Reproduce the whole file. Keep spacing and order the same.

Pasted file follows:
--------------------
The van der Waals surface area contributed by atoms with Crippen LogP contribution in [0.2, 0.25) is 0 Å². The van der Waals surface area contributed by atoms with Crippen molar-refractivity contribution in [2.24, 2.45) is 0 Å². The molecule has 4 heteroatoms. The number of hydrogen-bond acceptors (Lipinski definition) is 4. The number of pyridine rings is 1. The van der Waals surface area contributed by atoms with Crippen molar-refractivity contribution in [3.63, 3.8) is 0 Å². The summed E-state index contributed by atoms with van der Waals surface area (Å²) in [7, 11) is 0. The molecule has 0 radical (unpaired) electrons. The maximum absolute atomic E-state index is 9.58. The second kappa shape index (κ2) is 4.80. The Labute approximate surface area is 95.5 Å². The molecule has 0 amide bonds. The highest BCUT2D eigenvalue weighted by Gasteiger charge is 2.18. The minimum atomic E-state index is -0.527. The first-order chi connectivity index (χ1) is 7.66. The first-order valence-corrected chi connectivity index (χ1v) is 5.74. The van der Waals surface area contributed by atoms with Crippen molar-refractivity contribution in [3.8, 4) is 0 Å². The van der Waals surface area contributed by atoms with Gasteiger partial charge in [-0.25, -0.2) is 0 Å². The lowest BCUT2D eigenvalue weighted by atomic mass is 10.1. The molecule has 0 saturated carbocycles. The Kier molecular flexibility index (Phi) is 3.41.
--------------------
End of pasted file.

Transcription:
The van der Waals surface area contributed by atoms with Crippen LogP contribution in [0.2, 0.25) is 0 Å². The van der Waals surface area contributed by atoms with Crippen molar-refractivity contribution in [2.24, 2.45) is 0 Å². The molecule has 4 heteroatoms. The number of hydrogen-bond acceptors (Lipinski definition) is 4. The number of pyridine rings is 1. The van der Waals surface area contributed by atoms with Crippen molar-refractivity contribution in [3.63, 3.8) is 0 Å². The summed E-state index contributed by atoms with van der Waals surface area (Å²) in [7, 11) is 0. The molecule has 0 radical (unpaired) electrons. The maximum absolute atomic E-state index is 9.58. The second kappa shape index (κ2) is 4.80. The Labute approximate surface area is 95.5 Å². The molecule has 0 amide bonds. The highest BCUT2D eigenvalue weighted by Gasteiger charge is 2.18. The minimum atomic E-state index is -0.527. The first-order chi connectivity index (χ1) is 7.66. The first-order valence-corrected chi connectivity index (χ1v) is 5.74. The van der Waals surface area contributed by atoms with Crippen molar-refractivity contribution in [3.8, 4) is 0 Å². The van der Waals surface area contributed by atoms with Gasteiger partial charge in [-0.25, -0.2) is 0 Å². The lowest BCUT2D eigenvalue weighted by atomic mass is 10.1. The molecule has 0 saturated carbocycles. The Kier molecular flexibility index (Phi) is 3.41.